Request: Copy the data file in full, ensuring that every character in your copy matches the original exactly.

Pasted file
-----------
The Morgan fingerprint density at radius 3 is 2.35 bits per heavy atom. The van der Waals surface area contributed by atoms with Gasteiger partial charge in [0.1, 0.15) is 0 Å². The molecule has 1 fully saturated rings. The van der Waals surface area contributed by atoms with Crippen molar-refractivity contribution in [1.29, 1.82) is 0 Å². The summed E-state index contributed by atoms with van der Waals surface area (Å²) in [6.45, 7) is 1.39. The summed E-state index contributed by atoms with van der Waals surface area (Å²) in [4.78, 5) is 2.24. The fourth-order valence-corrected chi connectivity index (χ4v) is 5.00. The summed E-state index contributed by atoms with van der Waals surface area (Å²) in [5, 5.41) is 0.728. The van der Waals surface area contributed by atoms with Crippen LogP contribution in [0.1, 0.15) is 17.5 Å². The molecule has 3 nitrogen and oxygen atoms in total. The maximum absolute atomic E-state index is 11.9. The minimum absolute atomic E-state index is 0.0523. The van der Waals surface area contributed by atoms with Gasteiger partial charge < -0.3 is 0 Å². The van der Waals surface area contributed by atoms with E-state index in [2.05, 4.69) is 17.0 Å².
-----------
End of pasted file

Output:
The Morgan fingerprint density at radius 3 is 2.35 bits per heavy atom. The van der Waals surface area contributed by atoms with Gasteiger partial charge in [0.1, 0.15) is 0 Å². The molecule has 1 fully saturated rings. The van der Waals surface area contributed by atoms with Crippen molar-refractivity contribution in [1.29, 1.82) is 0 Å². The summed E-state index contributed by atoms with van der Waals surface area (Å²) in [6.45, 7) is 1.39. The summed E-state index contributed by atoms with van der Waals surface area (Å²) in [4.78, 5) is 2.24. The fourth-order valence-corrected chi connectivity index (χ4v) is 5.00. The summed E-state index contributed by atoms with van der Waals surface area (Å²) in [5, 5.41) is 0.728. The van der Waals surface area contributed by atoms with Crippen LogP contribution in [0.1, 0.15) is 17.5 Å². The molecule has 3 nitrogen and oxygen atoms in total. The maximum absolute atomic E-state index is 11.9. The minimum absolute atomic E-state index is 0.0523. The van der Waals surface area contributed by atoms with Gasteiger partial charge < -0.3 is 0 Å². The van der Waals surface area contributed by atoms with E-state index in [2.05, 4.69) is 17.0 Å².